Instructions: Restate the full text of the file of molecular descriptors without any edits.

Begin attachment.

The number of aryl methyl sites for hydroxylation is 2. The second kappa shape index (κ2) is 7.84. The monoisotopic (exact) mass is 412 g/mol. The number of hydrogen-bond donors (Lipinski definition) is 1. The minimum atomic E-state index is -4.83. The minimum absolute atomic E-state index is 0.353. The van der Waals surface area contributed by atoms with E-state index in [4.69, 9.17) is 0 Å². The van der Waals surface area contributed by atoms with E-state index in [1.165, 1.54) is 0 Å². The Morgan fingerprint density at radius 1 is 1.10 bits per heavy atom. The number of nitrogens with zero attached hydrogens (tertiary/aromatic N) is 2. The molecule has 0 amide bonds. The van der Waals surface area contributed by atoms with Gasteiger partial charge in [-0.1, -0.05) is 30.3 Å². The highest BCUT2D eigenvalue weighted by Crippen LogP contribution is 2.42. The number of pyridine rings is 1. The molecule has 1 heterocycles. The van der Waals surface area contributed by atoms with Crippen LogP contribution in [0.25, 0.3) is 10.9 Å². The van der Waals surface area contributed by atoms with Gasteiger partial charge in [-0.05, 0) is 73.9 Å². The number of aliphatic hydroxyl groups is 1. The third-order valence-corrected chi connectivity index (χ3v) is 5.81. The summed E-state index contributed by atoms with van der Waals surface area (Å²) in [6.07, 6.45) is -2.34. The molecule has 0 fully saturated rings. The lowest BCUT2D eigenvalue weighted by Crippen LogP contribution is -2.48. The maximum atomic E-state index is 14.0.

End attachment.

The number of aryl methyl sites for hydroxylation is 2. The second kappa shape index (κ2) is 7.84. The monoisotopic (exact) mass is 412 g/mol. The number of hydrogen-bond donors (Lipinski definition) is 1. The minimum atomic E-state index is -4.83. The minimum absolute atomic E-state index is 0.353. The van der Waals surface area contributed by atoms with E-state index in [4.69, 9.17) is 0 Å². The van der Waals surface area contributed by atoms with E-state index in [1.165, 1.54) is 0 Å². The Morgan fingerprint density at radius 1 is 1.10 bits per heavy atom. The number of nitrogens with zero attached hydrogens (tertiary/aromatic N) is 2. The molecule has 0 amide bonds. The van der Waals surface area contributed by atoms with Gasteiger partial charge in [-0.1, -0.05) is 30.3 Å². The highest BCUT2D eigenvalue weighted by Crippen LogP contribution is 2.42. The number of pyridine rings is 1. The molecule has 1 heterocycles. The van der Waals surface area contributed by atoms with Crippen LogP contribution in [0.25, 0.3) is 10.9 Å². The van der Waals surface area contributed by atoms with Gasteiger partial charge in [-0.05, 0) is 73.9 Å². The number of aliphatic hydroxyl groups is 1. The third-order valence-corrected chi connectivity index (χ3v) is 5.81. The summed E-state index contributed by atoms with van der Waals surface area (Å²) in [6.07, 6.45) is -2.34. The molecule has 0 fully saturated rings. The lowest BCUT2D eigenvalue weighted by Crippen LogP contribution is -2.48. The maximum atomic E-state index is 14.0.